By Alison K.
The original blog post can be found on the NMAAHC blog, "American History Through an African American Lens."
The roots of gospel music run deep in our nation’s history. They extend back to African influences and incorporate early American hymns and spirituals. Gospel’s rich and soulful sound grew from the distinct African American experience and in turn provided part of the foundation for other styles like R&B and rock ’n’ roll.
Image courtesy of the Royce-Darden Collection, Baylor University
Despite gospel’s importance, its history is not well documented. Many early recordings were lost. Stories about the performers and the meanings of songs weren’t written down. For every well-known recording by artists like Mahalia Jackson or the Hall Johnson Choir, there are thousands of other recordings from lesser-known artists like Sister Lucille Pope, the Angelic Gospel Singers and the Roxy Male Quartets that have been largely forgotten. These recordings are often difficult to find, but are, nonetheless, important to telling the story of American music and history.
That’s one reason Dwandalyn Reece, curator at the National Museum of African American History and Culture, is so excited about the efforts of Baylor University’s Black Gospel Music Restoration Project. The project’s ultimate goal is to create a digital copy of every song released by every black gospel artist or group during the “Golden Age of Gospel” that spanned the 1940s to the 1980s.
“I think it’s a tremendous resource,” Reece shared with J.B. Smith of the The Waco Tribune-Herald during a recent visit to attend Baylor’s Pruit Memorial Symposium on black sacred music. “I marvel at things like this. We always bemoan the fact that history isn’t being preserved. It takes resources, and Baylor has put forth the effort.”
Picture of the Wenger sound isolation booth which houses the digitization equipment needed for the Black Gospel Music Restoration Project. Photo courtesy of Baylor University
The Black Gospel Music Restoration Project was established in 2008 and is directed by Baylor Associate Professor Robert Darden. Since 2008, Baylor University librarians have digitized over 8,381 songs. Soon fruits of that effort will become a part of NMAAHC. Highlights from the Black Gospel Music Restoration Project’s digital collection are on their way to Washington, DC to be included in Musical Crossroads exhibition. This permanent exhibition will tell the story of African American music from the arrival of the first Africans to the present day.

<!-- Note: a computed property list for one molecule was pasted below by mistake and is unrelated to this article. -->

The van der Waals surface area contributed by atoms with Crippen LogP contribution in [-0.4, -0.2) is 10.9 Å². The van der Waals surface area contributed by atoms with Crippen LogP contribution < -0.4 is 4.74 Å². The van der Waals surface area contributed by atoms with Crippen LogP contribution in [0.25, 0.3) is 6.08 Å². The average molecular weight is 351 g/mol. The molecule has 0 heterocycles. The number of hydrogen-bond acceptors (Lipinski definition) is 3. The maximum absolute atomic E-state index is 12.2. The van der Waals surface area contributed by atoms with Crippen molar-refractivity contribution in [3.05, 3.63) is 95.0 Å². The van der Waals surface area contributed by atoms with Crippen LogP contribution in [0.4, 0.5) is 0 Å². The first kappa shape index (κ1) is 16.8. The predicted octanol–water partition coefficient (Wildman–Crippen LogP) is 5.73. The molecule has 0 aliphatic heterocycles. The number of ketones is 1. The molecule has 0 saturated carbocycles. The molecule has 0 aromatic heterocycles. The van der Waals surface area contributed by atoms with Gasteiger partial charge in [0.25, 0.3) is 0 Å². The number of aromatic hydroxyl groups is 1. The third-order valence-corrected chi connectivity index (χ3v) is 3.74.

Both Reece and Darden see these recordings as important additions to the new museum for the stories they can help tell. While planning for the exhibition is ongoing, the Baylor recordings may be used to explore the importance of gospel music to the civil rights movement.
Many of the original gospel recordings during the era were made on 45 rpm records. One side of a 45 usually featured a popular or “hit” song while the other or “flip” side was a place for artists to record a personal selection. During the civil rights era, many artists took the “flip” side as an opportunity to record songs supporting the movement. Darden’s favorite example of such a “flip” side song is “Where is Freedom” by the Friendly Four. The song mentions the efforts of civil rights activists in cities around the country and reminds listeners to to sing in memory of those who lost their lives in the struggle.
“You think people are just talking about religion, and the other side they have a message embedded in that as well,“ Reece said. "The whole idea of having, like a Civil Rights Movement message in a gospel song - it was - just blew my mind.”
An album from the Royce-Darden Collection. Photo courtesy of the collection at Baylor University
The recordings may also be used to highlight the regional diversity of early gospel music. “Not all gospel recordings made during the pinnacle of gospel’s popularity were made on major labels,” Reece explained. “Many were done in connection with local churches and there are differences in style based on where these types of recordings were made.”
“The Old Ship of Zion” by the Mighty Wonders of Aquasco, Maryland is one of these recordings. Darden and his team believes the record was cut around 1960 in one of Aquasco’s tiny street-corner studios. They researched the group and found nothing. Still, Darden sees the song as an example of the regional importance of gospel. “Maryland was the site of numerous plantations in the Civil War era and some of the worst events during the Civil Rights era,” he explained. “In the middle of all that, this group goes into the studio and cuts this song that says three times, ‘There’s nothing but love in God’s water.’ That you can sing an inclusive song like that during times like those in a place like that, well, that’s pretty special.”
The Black Gospel Music Restoration Project’s copy of the Mighty Wonders album is one of only two known to exist. This underscores the importance of the project’s work to digitize such recordings both to preserve them and make them available to a broad audience.
Featuring select recordings from Baylor’s growing digital collection in the Smithsonian will give visitors an opportunity to learn these stories and to listen to many gospel recordings that may otherwise have been lost to history.
Want to know more about the Black Music Restoration Project? http://www.baylor.edu/lib/gospel/
Written by Alison K., Digital Content Specialist, Smithsonian National Museum of African American History and Culture.